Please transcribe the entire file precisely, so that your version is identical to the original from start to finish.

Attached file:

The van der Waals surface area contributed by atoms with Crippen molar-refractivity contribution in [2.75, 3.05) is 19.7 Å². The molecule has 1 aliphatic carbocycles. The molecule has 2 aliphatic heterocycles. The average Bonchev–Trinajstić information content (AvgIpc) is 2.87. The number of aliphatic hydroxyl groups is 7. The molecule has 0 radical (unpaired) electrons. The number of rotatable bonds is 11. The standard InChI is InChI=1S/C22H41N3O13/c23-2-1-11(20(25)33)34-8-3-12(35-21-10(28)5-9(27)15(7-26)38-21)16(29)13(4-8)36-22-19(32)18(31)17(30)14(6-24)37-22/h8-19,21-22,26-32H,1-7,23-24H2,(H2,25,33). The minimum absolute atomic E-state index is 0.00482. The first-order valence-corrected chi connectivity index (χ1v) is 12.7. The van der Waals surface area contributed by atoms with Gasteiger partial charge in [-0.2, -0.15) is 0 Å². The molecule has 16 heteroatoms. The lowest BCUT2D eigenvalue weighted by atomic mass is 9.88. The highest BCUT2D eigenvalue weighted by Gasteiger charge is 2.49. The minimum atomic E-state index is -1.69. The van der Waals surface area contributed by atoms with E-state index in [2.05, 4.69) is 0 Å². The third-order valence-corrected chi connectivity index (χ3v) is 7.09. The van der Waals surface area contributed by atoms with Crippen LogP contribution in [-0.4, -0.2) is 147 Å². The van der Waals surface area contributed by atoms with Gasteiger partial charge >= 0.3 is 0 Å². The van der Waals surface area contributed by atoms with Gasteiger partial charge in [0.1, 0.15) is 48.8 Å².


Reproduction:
The van der Waals surface area contributed by atoms with Crippen molar-refractivity contribution in [2.75, 3.05) is 19.7 Å². The molecule has 1 aliphatic carbocycles. The molecule has 2 aliphatic heterocycles. The average Bonchev–Trinajstić information content (AvgIpc) is 2.87. The number of aliphatic hydroxyl groups is 7. The molecule has 0 radical (unpaired) electrons. The number of rotatable bonds is 11. The standard InChI is InChI=1S/C22H41N3O13/c23-2-1-11(20(25)33)34-8-3-12(35-21-10(28)5-9(27)15(7-26)38-21)16(29)13(4-8)36-22-19(32)18(31)17(30)14(6-24)37-22/h8-19,21-22,26-32H,1-7,23-24H2,(H2,25,33). The minimum absolute atomic E-state index is 0.00482. The first-order valence-corrected chi connectivity index (χ1v) is 12.7. The van der Waals surface area contributed by atoms with Gasteiger partial charge in [-0.2, -0.15) is 0 Å². The molecule has 16 heteroatoms. The lowest BCUT2D eigenvalue weighted by atomic mass is 9.88. The highest BCUT2D eigenvalue weighted by Gasteiger charge is 2.49. The minimum atomic E-state index is -1.69. The van der Waals surface area contributed by atoms with E-state index in [2.05, 4.69) is 0 Å². The third-order valence-corrected chi connectivity index (χ3v) is 7.09. The van der Waals surface area contributed by atoms with Crippen LogP contribution in [-0.4, -0.2) is 147 Å². The van der Waals surface area contributed by atoms with Gasteiger partial charge >= 0.3 is 0 Å². The van der Waals surface area contributed by atoms with Gasteiger partial charge in [0.1, 0.15) is 48.8 Å².